Tombs, Palaces, & Ghettos


This morning Josh and I went to see a few things in the Medina I had not yet visited on my previous trips here. First we went to go see the Saadian Tombs, which were ok as far as they went, but one fact about them was just fascinating to me. They were sealed up for centuries, and only rediscovered in 1917 and subsequently restored. How does a large, above ground complex “disappear” and get “rediscovered”? Wouldn’t people have wondered what that building was behind there?

After that we went to the El Badi Palace, which must have been an impressive place in its day, and still is, even as a haunting ruin. Like seemingly everything else we have seen on this trip (Volubilis among others), much of its original marble and riches were plundered by Moulay Ismail for his own pleasure palaces. If you ask me, Moulay Ismail seems to have been a real asshole.

Following up our palace visit, we decided to take a walk in the nearby Mellah, which was the old Jewish ghetto here in the Medina. Many medina towns in Morocco have such ghettos, which were variously places to protect and imprison the Jewish population, depending on their usefulness to those in power at the time. Although at one time this area was quite prosperous, at the moment it is among the poorest and most run down in the Medina, and quite an eye opening experience. It was also interesting that the streets of the Mellah were all quite straight and parallel to each other compared to other parts of the Medina, and this made getting around quite easy.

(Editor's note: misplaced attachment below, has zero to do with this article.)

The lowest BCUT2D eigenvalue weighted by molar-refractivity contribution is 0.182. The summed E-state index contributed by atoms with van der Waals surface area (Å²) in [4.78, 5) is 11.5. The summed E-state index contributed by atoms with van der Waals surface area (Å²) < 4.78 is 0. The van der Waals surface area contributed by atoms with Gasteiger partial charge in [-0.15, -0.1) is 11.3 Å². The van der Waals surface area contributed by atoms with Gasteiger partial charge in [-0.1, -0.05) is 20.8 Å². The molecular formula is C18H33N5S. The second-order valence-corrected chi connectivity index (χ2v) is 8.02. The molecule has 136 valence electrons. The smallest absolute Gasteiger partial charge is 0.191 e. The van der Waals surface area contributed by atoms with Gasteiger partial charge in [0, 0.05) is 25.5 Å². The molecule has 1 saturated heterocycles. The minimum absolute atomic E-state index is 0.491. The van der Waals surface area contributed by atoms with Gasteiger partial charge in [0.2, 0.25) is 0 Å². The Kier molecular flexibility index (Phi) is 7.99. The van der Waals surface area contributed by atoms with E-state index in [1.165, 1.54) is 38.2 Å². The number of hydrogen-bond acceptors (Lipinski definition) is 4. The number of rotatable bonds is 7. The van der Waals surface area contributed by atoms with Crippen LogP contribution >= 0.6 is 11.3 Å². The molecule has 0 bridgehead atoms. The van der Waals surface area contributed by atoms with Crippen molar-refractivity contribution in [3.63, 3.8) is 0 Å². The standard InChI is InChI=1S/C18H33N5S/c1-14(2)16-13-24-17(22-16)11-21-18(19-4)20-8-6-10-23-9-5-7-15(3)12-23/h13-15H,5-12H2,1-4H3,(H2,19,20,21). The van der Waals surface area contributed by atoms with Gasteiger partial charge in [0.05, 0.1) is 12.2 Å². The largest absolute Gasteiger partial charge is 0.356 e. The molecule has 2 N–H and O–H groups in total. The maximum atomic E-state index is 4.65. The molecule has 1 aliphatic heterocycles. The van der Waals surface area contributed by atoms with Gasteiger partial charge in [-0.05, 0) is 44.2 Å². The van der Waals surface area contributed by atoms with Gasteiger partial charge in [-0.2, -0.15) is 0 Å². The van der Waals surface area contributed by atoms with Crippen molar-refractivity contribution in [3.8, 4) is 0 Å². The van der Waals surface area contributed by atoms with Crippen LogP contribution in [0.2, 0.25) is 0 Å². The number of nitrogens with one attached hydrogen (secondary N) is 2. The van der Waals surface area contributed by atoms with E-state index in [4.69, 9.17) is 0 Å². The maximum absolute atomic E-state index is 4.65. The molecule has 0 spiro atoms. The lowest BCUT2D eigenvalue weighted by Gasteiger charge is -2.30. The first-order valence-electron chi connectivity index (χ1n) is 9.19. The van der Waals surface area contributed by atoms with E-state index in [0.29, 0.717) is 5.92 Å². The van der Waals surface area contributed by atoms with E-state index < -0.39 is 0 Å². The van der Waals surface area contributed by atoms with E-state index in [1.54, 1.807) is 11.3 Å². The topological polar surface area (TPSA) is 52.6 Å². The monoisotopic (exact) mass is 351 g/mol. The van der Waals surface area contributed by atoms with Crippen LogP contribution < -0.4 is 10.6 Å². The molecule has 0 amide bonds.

Finally, we ended our excursion with a trip to the 19th century Bahia Palace, an incredibly beautiful and well crafted place with a level of detail that boggles the mind. We then had a quite delicious meal at the creatively named El Restaurant Bahia next door.

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